My current problem is deciding which of the two conclusions I've written I'm going to append to the Pudd'nhead Wilson chapter. I don't mean "conclusions" as in "concluding paragraphs," either. I mean "conclusions" as in "what I think Twain is up to in the final chapter vis-a-vis race and American culture." On Tuesday, I found a pessimism tinged with commonplace racism more convincing. This morning, I'm inclined to consider his racism idiosyncratic and profound. To aid others who may be in a similar plight, I thought I might diagram my pain for general
Coming to a conclusion in an academic essay is very much like looking at the red square pictured below. Stare at it until it pops:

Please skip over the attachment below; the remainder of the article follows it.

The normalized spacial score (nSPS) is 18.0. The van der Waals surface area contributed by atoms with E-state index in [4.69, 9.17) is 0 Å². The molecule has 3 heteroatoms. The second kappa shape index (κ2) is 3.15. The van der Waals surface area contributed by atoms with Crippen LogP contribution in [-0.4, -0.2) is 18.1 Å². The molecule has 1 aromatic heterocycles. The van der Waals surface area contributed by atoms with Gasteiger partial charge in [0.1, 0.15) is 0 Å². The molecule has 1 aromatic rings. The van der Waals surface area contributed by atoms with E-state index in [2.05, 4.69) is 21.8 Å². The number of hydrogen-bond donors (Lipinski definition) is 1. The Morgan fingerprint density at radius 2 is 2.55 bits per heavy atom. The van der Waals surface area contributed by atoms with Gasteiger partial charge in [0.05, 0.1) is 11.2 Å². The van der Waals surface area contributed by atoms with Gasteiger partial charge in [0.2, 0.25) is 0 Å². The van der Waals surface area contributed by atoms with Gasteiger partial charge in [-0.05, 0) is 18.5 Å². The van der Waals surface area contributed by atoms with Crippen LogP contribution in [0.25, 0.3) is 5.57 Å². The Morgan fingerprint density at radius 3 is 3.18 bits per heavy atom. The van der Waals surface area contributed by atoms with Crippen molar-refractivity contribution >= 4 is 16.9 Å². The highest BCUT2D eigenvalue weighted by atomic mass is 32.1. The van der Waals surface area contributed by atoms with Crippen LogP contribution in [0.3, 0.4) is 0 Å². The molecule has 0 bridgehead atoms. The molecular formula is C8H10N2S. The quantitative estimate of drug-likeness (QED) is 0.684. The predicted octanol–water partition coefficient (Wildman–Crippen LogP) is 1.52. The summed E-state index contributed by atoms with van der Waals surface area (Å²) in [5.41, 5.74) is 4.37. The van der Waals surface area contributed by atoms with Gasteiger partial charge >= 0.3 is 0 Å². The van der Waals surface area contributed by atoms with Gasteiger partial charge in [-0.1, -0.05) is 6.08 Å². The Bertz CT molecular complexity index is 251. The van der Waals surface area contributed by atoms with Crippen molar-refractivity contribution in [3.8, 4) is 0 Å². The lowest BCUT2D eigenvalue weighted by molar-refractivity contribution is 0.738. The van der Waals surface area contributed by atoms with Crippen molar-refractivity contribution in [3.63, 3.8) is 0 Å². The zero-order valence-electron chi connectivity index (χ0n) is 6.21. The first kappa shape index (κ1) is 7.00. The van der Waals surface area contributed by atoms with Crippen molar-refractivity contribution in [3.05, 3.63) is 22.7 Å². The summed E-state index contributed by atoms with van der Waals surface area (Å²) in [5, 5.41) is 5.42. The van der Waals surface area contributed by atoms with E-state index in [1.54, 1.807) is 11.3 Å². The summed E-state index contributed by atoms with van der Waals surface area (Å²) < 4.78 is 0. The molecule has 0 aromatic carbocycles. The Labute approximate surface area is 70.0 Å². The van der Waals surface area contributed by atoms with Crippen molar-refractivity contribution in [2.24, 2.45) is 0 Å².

Now focus on the other red square until it does:
Then first again:
And the second:
Now both simultaneously:
Until it turns into one of these things:
This would be your argument. It is unique and critical and it is genius. Your timely interrogation of "box" will not go unnoticed. The market rewards incisive interventions and yours will be no exception.